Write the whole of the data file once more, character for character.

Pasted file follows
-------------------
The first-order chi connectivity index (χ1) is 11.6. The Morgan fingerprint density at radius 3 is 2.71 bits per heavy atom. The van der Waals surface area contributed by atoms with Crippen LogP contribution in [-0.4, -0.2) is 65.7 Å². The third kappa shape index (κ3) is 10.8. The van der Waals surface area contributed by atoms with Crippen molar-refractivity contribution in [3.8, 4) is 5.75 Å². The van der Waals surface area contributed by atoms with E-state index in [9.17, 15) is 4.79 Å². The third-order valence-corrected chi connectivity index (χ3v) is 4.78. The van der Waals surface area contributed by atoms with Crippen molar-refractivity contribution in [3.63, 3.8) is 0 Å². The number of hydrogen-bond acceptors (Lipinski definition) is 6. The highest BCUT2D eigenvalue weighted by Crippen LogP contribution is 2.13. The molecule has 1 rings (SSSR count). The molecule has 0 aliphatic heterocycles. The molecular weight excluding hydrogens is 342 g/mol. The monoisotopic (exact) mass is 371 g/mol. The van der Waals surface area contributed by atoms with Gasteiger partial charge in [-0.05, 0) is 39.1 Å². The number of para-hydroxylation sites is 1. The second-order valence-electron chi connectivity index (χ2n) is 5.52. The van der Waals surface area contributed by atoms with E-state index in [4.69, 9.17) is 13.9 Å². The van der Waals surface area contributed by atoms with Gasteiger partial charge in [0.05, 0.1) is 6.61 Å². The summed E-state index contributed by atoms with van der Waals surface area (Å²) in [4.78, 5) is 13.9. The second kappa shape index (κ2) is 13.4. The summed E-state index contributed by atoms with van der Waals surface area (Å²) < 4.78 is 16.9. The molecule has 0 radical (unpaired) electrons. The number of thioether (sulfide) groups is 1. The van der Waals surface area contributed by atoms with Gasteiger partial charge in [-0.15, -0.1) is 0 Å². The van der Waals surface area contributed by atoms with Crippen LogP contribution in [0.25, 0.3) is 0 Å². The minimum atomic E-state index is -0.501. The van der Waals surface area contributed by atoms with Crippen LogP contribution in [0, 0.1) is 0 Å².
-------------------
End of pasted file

The first-order chi connectivity index (χ1) is 11.6. The Morgan fingerprint density at radius 3 is 2.71 bits per heavy atom. The van der Waals surface area contributed by atoms with Crippen LogP contribution in [-0.4, -0.2) is 65.7 Å². The third kappa shape index (κ3) is 10.8. The van der Waals surface area contributed by atoms with Crippen molar-refractivity contribution in [3.8, 4) is 5.75 Å². The van der Waals surface area contributed by atoms with E-state index in [9.17, 15) is 4.79 Å². The third-order valence-corrected chi connectivity index (χ3v) is 4.78. The van der Waals surface area contributed by atoms with Crippen molar-refractivity contribution in [3.63, 3.8) is 0 Å². The number of hydrogen-bond acceptors (Lipinski definition) is 6. The highest BCUT2D eigenvalue weighted by Crippen LogP contribution is 2.13. The molecule has 1 rings (SSSR count). The molecule has 0 aliphatic heterocycles. The molecular weight excluding hydrogens is 342 g/mol. The monoisotopic (exact) mass is 371 g/mol. The van der Waals surface area contributed by atoms with Gasteiger partial charge in [-0.05, 0) is 39.1 Å². The number of para-hydroxylation sites is 1. The second-order valence-electron chi connectivity index (χ2n) is 5.52. The van der Waals surface area contributed by atoms with E-state index in [4.69, 9.17) is 13.9 Å². The van der Waals surface area contributed by atoms with Gasteiger partial charge in [0.05, 0.1) is 6.61 Å². The summed E-state index contributed by atoms with van der Waals surface area (Å²) in [4.78, 5) is 13.9. The second kappa shape index (κ2) is 13.4. The summed E-state index contributed by atoms with van der Waals surface area (Å²) < 4.78 is 16.9. The molecule has 0 radical (unpaired) electrons. The number of thioether (sulfide) groups is 1. The van der Waals surface area contributed by atoms with Gasteiger partial charge in [-0.15, -0.1) is 0 Å². The van der Waals surface area contributed by atoms with Crippen LogP contribution in [0.25, 0.3) is 0 Å². The minimum atomic E-state index is -0.501. The van der Waals surface area contributed by atoms with Crippen LogP contribution in [0, 0.1) is 0 Å².